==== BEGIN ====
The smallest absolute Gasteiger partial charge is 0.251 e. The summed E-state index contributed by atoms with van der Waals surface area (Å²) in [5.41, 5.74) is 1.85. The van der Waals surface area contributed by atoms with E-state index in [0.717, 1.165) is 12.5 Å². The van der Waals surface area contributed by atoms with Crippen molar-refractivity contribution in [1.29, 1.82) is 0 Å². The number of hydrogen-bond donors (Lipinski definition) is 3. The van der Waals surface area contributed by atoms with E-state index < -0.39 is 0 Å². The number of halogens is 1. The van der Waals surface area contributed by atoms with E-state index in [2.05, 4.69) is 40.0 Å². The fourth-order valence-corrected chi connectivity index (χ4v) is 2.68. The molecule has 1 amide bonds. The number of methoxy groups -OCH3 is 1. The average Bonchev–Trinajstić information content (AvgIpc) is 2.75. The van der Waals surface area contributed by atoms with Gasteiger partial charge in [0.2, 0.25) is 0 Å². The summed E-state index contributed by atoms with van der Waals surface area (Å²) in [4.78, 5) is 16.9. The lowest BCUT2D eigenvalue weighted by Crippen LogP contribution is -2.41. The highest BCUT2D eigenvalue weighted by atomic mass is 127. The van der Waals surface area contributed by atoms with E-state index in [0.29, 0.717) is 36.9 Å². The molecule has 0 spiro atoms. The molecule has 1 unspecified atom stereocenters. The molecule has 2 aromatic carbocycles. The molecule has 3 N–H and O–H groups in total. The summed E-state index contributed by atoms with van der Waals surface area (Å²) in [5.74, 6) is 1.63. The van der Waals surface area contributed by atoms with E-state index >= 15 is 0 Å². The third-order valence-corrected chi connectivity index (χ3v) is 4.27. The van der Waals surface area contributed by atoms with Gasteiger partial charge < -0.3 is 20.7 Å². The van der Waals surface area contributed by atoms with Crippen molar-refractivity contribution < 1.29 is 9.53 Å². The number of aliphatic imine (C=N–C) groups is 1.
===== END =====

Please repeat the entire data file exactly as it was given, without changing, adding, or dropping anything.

The smallest absolute Gasteiger partial charge is 0.251 e. The summed E-state index contributed by atoms with van der Waals surface area (Å²) in [5.41, 5.74) is 1.85. The van der Waals surface area contributed by atoms with E-state index in [0.717, 1.165) is 12.5 Å². The van der Waals surface area contributed by atoms with Crippen molar-refractivity contribution in [1.29, 1.82) is 0 Å². The number of hydrogen-bond donors (Lipinski definition) is 3. The van der Waals surface area contributed by atoms with E-state index < -0.39 is 0 Å². The number of halogens is 1. The van der Waals surface area contributed by atoms with E-state index in [2.05, 4.69) is 40.0 Å². The fourth-order valence-corrected chi connectivity index (χ4v) is 2.68. The molecule has 1 amide bonds. The number of methoxy groups -OCH3 is 1. The average Bonchev–Trinajstić information content (AvgIpc) is 2.75. The van der Waals surface area contributed by atoms with Gasteiger partial charge in [0.2, 0.25) is 0 Å². The summed E-state index contributed by atoms with van der Waals surface area (Å²) in [4.78, 5) is 16.9. The lowest BCUT2D eigenvalue weighted by Crippen LogP contribution is -2.41. The highest BCUT2D eigenvalue weighted by atomic mass is 127. The van der Waals surface area contributed by atoms with E-state index in [0.29, 0.717) is 36.9 Å². The molecule has 0 spiro atoms. The molecule has 1 unspecified atom stereocenters. The molecule has 2 aromatic carbocycles. The molecule has 3 N–H and O–H groups in total. The summed E-state index contributed by atoms with van der Waals surface area (Å²) in [5.74, 6) is 1.63. The van der Waals surface area contributed by atoms with E-state index >= 15 is 0 Å². The third-order valence-corrected chi connectivity index (χ3v) is 4.27. The van der Waals surface area contributed by atoms with Gasteiger partial charge < -0.3 is 20.7 Å². The van der Waals surface area contributed by atoms with Crippen molar-refractivity contribution < 1.29 is 9.53 Å². The number of aliphatic imine (C=N–C) groups is 1.